Pointing out the accomplishments of my body, as far as gestation goes, is not going to help, because this pregnancy has just ended in a gut-wrenching failure.

I do understand how it feels to want to say the right thing. I had been consoling my brother over his own loss just weeks before. I know how hard it can be, to want to say something that helps, but unsolicited advice, questions, or generalized statements about what may or may not happen are all hard pills to swallow at a time like this. I don't hold on to any resentment or negativity toward people that unwittingly said something that stung at a hard time. I just want us all to get better, together.

I waited for the day of my D&C, lamenting the loss of this pregnancy and reliving all of the hopes I had. The day of my procedure, I unabashedly asked for all of the drugs, which helped take the edge off both before and after the procedure. I even asked my doctor for a small supply of anti-anxiety medicine to help me get through the next week or two at the insistence of my husband, who knows my dysfunction as well as I do and is less embarrassed of it.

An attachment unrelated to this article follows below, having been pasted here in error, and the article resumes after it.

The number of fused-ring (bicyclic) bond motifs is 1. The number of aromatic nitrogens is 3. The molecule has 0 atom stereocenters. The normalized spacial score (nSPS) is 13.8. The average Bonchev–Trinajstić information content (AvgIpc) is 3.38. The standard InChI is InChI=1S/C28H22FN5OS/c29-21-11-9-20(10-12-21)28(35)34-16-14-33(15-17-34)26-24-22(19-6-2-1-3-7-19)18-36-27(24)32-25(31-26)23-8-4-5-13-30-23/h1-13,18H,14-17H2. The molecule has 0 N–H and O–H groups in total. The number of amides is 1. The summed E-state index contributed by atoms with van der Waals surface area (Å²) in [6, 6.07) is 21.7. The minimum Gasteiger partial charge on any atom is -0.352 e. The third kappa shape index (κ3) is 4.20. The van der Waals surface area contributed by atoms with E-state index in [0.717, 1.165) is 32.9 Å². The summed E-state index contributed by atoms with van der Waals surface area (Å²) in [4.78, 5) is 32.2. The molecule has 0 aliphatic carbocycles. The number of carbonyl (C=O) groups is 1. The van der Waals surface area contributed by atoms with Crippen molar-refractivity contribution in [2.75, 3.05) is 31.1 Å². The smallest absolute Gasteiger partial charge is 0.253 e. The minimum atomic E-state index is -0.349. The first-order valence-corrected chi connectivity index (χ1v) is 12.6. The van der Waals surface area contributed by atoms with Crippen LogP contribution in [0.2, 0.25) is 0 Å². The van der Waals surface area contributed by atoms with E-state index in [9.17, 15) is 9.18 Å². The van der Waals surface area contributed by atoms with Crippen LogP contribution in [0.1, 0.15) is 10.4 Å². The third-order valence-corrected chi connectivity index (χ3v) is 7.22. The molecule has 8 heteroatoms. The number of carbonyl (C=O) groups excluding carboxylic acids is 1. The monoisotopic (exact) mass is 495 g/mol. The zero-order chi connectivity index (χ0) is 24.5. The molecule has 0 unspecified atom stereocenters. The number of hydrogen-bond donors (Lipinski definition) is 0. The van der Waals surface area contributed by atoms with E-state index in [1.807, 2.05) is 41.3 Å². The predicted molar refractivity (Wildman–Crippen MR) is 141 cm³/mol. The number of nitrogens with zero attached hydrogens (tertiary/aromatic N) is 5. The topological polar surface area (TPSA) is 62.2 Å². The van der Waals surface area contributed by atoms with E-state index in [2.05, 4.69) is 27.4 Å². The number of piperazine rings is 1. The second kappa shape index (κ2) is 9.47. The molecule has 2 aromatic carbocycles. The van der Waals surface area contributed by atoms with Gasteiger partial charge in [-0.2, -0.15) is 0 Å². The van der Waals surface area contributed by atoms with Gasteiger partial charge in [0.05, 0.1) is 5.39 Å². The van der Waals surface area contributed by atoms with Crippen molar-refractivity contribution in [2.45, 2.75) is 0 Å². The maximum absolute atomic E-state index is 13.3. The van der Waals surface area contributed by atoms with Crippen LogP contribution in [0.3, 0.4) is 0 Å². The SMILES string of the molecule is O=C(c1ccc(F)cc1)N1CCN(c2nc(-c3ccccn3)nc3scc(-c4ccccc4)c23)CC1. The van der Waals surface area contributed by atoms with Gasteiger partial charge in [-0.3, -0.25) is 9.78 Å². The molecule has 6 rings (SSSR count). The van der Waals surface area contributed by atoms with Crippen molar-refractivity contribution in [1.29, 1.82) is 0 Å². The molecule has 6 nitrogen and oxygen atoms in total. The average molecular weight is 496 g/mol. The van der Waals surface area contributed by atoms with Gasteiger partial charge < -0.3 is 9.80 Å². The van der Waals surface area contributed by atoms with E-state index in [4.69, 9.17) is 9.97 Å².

I awoke to the sound of my very rad anesthesiologist talking to the nurse about video games, and in my semi-lucid state I was sure it was Skyrim because he mentioned dragons.  I went with it and blurted out something regarding the ineffectiveness of boob armor and babbled on as the nurse fetched my husband. It wasn't a bad day, actually, thanks largely to the pre-op relaxation drug they gave me. The hubby ushered me to the pharmacy, where I complimented every single person I saw on one article of clothing or another, and then home. Nestled into a nest of blankets on the couch, I napped into reality.

The next two days were agony, but not emotional agony. I had months for that. There was some kind of complication involving my pain meds. It seemed like my entire G.I. tract was swelling and roiling about inside of me while my uterus began to contract painfully back down to normal. After the second day, I could no longer stand it and went back to see the doctor, who prescribed something different and gave me some antibiotics. I don't know what did it, but I felt better the next day and improved well enough over the next week to make my convention.